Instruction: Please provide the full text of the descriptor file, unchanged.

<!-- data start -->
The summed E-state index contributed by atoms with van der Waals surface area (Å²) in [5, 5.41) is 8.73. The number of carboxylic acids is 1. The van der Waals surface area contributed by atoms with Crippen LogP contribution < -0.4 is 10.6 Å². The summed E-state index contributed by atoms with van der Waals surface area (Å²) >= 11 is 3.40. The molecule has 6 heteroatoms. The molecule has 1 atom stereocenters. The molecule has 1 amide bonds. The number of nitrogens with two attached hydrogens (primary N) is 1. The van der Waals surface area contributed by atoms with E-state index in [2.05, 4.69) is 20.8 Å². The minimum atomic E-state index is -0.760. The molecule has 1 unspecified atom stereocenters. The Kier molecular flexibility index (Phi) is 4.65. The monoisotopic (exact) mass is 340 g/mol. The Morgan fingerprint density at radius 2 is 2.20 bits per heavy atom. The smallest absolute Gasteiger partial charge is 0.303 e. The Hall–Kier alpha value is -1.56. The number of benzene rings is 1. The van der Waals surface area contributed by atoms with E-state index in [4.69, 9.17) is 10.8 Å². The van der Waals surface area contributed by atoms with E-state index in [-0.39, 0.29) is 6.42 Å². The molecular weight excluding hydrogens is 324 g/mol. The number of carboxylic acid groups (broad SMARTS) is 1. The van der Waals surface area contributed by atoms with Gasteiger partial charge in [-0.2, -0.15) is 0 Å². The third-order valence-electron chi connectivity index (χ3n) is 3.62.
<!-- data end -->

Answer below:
The summed E-state index contributed by atoms with van der Waals surface area (Å²) in [5, 5.41) is 8.73. The number of carboxylic acids is 1. The van der Waals surface area contributed by atoms with Crippen LogP contribution < -0.4 is 10.6 Å². The summed E-state index contributed by atoms with van der Waals surface area (Å²) >= 11 is 3.40. The molecule has 6 heteroatoms. The molecule has 1 atom stereocenters. The molecule has 1 amide bonds. The number of nitrogens with two attached hydrogens (primary N) is 1. The van der Waals surface area contributed by atoms with E-state index in [2.05, 4.69) is 20.8 Å². The minimum atomic E-state index is -0.760. The molecule has 1 unspecified atom stereocenters. The Kier molecular flexibility index (Phi) is 4.65. The monoisotopic (exact) mass is 340 g/mol. The Morgan fingerprint density at radius 2 is 2.20 bits per heavy atom. The smallest absolute Gasteiger partial charge is 0.303 e. The Hall–Kier alpha value is -1.56. The number of benzene rings is 1. The van der Waals surface area contributed by atoms with E-state index in [4.69, 9.17) is 10.8 Å². The van der Waals surface area contributed by atoms with E-state index in [-0.39, 0.29) is 6.42 Å². The molecular weight excluding hydrogens is 324 g/mol. The number of carboxylic acid groups (broad SMARTS) is 1. The van der Waals surface area contributed by atoms with Gasteiger partial charge in [-0.2, -0.15) is 0 Å². The third-order valence-electron chi connectivity index (χ3n) is 3.62.